Published Online: 15 SEP 2010
Copyright © 2001 John Wiley & Sons, Ltd. All rights reserved.
How to Cite
Grey, M. 2010. Locomotion. eLS. .
- Published Online: 15 SEP 2010
Locomotion is an animal's ability to move itself from place to place. Locomotion requires the movements of the body or specialised parts of the body to generate propulsive forces on land, water or air. Muscles produce these forces in multicellular organisms. Muscle specialisation, mechanics and skeletal form combine to establish the speed, efficiency and endurance of locomotion. Most locomotor movements involve the rhythmic, co-ordinated contractions of numerous muscles with the basic motor pattern provided by networks of neurons called central pattern generators (CPGs). In vertebrates, the integration of sensory information into CPGs occurs primarily within the spinal cord. However, the supraspinal integration of sensory information is more important in humans. Effective locomotion also requires the correct orientation of the body with respect to the environment, and this is particularly important in humans.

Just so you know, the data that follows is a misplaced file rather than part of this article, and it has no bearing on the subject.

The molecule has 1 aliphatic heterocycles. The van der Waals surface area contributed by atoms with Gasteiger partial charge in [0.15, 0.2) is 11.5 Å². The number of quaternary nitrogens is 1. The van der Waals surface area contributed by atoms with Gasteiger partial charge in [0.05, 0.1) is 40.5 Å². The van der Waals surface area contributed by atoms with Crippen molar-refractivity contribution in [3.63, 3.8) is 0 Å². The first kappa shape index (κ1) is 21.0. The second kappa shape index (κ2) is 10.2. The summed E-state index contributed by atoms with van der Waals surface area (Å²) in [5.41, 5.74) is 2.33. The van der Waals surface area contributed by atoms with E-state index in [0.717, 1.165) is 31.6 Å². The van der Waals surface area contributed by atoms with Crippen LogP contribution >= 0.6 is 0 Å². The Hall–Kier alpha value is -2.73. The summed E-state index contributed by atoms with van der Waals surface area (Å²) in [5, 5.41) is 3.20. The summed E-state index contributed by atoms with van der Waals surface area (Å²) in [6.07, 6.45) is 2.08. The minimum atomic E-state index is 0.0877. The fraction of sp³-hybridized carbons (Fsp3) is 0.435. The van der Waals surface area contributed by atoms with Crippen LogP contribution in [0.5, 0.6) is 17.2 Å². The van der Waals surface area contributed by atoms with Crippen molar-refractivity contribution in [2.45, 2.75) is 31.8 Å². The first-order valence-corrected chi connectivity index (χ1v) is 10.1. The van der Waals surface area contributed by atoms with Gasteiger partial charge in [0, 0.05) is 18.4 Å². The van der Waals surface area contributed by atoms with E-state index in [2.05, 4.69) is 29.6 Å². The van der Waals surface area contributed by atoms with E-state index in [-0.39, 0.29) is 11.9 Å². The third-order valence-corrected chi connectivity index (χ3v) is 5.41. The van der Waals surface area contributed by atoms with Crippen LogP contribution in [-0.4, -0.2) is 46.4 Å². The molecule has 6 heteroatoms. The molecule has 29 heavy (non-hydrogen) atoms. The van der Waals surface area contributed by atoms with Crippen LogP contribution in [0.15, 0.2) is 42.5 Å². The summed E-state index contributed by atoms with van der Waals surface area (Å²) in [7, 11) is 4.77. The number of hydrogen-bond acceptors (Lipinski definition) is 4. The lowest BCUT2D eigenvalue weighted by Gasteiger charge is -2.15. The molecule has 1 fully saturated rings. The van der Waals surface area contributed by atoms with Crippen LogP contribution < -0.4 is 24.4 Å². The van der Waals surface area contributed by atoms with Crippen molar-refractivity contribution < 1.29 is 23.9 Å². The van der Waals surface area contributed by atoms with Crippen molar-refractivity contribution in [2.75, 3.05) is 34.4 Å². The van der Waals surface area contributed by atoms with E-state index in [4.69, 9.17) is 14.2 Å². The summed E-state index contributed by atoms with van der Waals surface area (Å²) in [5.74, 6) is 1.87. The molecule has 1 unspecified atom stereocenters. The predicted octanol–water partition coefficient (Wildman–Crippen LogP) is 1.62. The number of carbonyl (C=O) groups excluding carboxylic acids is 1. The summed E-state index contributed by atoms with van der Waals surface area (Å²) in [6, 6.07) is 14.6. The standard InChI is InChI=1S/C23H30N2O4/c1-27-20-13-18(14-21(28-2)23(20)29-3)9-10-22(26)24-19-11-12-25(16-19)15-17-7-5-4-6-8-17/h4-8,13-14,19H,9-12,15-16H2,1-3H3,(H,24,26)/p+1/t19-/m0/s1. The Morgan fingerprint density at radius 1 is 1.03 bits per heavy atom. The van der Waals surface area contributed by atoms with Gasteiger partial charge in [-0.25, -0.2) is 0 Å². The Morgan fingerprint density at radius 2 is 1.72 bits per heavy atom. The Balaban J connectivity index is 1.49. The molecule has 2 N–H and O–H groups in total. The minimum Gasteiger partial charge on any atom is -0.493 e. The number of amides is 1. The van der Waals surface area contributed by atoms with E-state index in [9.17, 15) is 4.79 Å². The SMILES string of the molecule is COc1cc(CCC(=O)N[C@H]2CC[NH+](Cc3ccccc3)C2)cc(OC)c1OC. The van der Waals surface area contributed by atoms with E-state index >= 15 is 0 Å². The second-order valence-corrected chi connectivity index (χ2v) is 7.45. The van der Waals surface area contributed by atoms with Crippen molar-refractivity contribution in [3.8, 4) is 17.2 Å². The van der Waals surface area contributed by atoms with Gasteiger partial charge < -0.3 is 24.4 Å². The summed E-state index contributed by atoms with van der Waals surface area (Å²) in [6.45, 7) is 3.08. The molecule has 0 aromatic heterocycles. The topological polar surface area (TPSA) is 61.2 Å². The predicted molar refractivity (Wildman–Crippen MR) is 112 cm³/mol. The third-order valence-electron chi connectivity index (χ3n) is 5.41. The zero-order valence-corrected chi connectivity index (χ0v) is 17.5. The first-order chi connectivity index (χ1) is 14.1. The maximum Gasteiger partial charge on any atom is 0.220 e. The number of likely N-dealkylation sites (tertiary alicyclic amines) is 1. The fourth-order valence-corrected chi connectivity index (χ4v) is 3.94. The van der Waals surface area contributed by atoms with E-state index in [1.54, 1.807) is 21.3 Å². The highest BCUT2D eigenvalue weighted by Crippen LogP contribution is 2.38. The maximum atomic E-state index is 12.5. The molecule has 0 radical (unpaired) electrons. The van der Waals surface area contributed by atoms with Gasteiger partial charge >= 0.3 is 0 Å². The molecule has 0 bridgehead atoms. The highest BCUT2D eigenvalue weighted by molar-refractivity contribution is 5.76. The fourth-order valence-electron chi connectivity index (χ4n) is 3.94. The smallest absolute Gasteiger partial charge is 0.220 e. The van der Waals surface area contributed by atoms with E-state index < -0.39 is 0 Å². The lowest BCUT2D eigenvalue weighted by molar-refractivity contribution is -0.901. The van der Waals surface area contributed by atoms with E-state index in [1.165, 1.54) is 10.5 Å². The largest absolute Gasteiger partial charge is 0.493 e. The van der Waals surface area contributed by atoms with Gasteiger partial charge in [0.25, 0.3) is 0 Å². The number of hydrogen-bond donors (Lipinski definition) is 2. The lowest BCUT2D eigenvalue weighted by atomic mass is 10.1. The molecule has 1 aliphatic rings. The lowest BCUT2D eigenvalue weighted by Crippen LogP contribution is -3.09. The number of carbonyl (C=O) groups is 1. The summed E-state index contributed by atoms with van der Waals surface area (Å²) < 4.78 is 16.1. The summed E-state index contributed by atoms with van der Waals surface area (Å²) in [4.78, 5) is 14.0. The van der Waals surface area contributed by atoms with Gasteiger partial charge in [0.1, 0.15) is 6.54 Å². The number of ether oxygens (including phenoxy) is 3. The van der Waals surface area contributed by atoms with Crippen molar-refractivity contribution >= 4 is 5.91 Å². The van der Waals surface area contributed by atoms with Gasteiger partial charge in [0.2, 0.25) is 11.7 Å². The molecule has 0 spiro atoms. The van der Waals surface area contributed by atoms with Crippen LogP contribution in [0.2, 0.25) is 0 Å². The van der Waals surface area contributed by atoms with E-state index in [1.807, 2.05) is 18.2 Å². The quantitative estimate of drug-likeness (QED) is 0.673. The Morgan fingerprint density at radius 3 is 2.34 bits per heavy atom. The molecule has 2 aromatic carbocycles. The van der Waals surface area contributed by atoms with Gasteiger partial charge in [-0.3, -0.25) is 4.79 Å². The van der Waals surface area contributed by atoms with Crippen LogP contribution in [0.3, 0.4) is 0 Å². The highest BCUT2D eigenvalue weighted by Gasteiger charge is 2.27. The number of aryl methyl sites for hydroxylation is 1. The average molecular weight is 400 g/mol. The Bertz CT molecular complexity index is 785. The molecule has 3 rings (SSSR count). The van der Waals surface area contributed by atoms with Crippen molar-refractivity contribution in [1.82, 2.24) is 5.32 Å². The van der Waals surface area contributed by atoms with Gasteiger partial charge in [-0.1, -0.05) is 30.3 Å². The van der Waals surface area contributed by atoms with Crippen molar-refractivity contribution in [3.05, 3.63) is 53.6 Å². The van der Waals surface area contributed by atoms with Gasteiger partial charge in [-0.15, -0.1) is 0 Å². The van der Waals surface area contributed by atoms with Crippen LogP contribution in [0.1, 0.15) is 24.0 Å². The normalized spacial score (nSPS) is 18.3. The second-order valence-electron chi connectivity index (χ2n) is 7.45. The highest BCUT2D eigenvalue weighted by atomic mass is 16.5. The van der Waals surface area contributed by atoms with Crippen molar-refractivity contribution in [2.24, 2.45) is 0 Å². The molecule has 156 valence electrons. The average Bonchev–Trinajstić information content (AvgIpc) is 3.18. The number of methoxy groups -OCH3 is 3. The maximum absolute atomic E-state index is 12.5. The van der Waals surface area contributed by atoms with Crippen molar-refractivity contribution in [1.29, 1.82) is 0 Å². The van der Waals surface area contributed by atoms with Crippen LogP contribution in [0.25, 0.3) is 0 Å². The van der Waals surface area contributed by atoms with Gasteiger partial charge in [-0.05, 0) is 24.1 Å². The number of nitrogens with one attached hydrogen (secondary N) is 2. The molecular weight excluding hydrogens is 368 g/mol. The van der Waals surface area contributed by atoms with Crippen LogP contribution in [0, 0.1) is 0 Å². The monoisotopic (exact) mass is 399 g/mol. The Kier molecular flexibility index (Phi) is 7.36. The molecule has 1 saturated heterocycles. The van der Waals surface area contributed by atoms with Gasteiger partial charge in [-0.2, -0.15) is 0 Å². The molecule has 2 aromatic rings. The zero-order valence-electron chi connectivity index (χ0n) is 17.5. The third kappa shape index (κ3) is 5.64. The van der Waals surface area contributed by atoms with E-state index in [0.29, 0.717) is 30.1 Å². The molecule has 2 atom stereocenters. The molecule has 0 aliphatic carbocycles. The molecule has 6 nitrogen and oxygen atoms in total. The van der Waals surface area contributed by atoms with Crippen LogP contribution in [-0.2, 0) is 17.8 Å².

The type of motor unit used in locomotion is dependent on the speed of locomotion.
Specific muscle forces produced during locomotion are almost independent of body size.
Energy is stored and released by tendons.
Central pattern generators produce the rhythmic alternation flexion/extension bursts of muscle activity associated with locomotion.
Afferent feedback reinforces the locomotor muscle activity and controls the phase transition from stance to swing.
Locomotion is initiated by command neurons located in the brain stem and lateral hypothalamus.
Information from the somatosensory, vestibular and visual systems is used to provide stability for bipedal human walking.
Many of the concepts about the control of locomotion derived from animal studies apply to humans; however, human walking requires greater supraspinal control than that for other animals.
- motor control;